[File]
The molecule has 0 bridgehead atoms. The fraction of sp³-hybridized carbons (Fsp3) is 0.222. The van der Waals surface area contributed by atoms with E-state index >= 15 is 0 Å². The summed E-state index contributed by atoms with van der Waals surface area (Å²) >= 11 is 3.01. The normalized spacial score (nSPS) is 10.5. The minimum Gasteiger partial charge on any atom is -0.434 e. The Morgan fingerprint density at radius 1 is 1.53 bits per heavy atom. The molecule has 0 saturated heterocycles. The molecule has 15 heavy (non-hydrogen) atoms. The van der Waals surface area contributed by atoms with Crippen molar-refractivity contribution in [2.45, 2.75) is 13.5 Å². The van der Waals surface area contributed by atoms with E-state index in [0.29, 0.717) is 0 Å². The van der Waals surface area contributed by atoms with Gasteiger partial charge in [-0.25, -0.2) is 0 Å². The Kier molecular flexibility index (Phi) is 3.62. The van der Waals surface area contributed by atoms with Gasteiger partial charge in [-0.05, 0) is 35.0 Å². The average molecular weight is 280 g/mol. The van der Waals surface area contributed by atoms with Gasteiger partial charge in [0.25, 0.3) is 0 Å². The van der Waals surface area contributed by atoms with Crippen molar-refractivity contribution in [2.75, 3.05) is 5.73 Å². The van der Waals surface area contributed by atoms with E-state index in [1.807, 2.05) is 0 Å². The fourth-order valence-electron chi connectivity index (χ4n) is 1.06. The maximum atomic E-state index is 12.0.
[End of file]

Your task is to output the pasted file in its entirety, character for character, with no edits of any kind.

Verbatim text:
The molecule has 0 bridgehead atoms. The fraction of sp³-hybridized carbons (Fsp3) is 0.222. The van der Waals surface area contributed by atoms with E-state index >= 15 is 0 Å². The summed E-state index contributed by atoms with van der Waals surface area (Å²) >= 11 is 3.01. The normalized spacial score (nSPS) is 10.5. The minimum Gasteiger partial charge on any atom is -0.434 e. The Morgan fingerprint density at radius 1 is 1.53 bits per heavy atom. The molecule has 0 saturated heterocycles. The molecule has 15 heavy (non-hydrogen) atoms. The van der Waals surface area contributed by atoms with Crippen molar-refractivity contribution in [2.45, 2.75) is 13.5 Å². The van der Waals surface area contributed by atoms with E-state index in [0.29, 0.717) is 0 Å². The van der Waals surface area contributed by atoms with Gasteiger partial charge in [-0.25, -0.2) is 0 Å². The Kier molecular flexibility index (Phi) is 3.62. The van der Waals surface area contributed by atoms with Gasteiger partial charge in [-0.05, 0) is 35.0 Å². The average molecular weight is 280 g/mol. The van der Waals surface area contributed by atoms with Gasteiger partial charge in [0.25, 0.3) is 0 Å². The van der Waals surface area contributed by atoms with Crippen molar-refractivity contribution in [2.75, 3.05) is 5.73 Å². The van der Waals surface area contributed by atoms with E-state index in [1.807, 2.05) is 0 Å². The fourth-order valence-electron chi connectivity index (χ4n) is 1.06. The maximum atomic E-state index is 12.0.